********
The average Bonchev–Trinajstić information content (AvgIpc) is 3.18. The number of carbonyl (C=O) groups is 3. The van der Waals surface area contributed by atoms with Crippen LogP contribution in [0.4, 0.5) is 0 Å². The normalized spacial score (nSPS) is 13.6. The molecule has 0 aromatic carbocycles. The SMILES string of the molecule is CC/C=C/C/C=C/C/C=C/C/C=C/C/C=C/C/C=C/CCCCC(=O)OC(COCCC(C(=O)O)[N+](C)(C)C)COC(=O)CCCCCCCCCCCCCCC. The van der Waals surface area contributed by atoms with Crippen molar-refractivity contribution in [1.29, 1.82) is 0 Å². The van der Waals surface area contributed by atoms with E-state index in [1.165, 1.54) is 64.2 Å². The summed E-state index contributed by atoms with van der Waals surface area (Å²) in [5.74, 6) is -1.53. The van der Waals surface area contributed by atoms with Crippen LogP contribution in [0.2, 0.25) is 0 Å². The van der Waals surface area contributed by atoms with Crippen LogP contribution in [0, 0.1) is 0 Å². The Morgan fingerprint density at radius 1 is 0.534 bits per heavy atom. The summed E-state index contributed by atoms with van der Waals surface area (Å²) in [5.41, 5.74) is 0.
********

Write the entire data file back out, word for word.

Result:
The average Bonchev–Trinajstić information content (AvgIpc) is 3.18. The number of carbonyl (C=O) groups is 3. The van der Waals surface area contributed by atoms with Crippen LogP contribution in [0.4, 0.5) is 0 Å². The normalized spacial score (nSPS) is 13.6. The molecule has 0 aromatic carbocycles. The SMILES string of the molecule is CC/C=C/C/C=C/C/C=C/C/C=C/C/C=C/C/C=C/CCCCC(=O)OC(COCCC(C(=O)O)[N+](C)(C)C)COC(=O)CCCCCCCCCCCCCCC. The van der Waals surface area contributed by atoms with Crippen molar-refractivity contribution in [1.29, 1.82) is 0 Å². The van der Waals surface area contributed by atoms with E-state index in [1.165, 1.54) is 64.2 Å². The summed E-state index contributed by atoms with van der Waals surface area (Å²) in [5.74, 6) is -1.53. The van der Waals surface area contributed by atoms with Crippen LogP contribution in [0.2, 0.25) is 0 Å². The van der Waals surface area contributed by atoms with Crippen LogP contribution in [0, 0.1) is 0 Å². The Morgan fingerprint density at radius 1 is 0.534 bits per heavy atom. The summed E-state index contributed by atoms with van der Waals surface area (Å²) in [5.41, 5.74) is 0.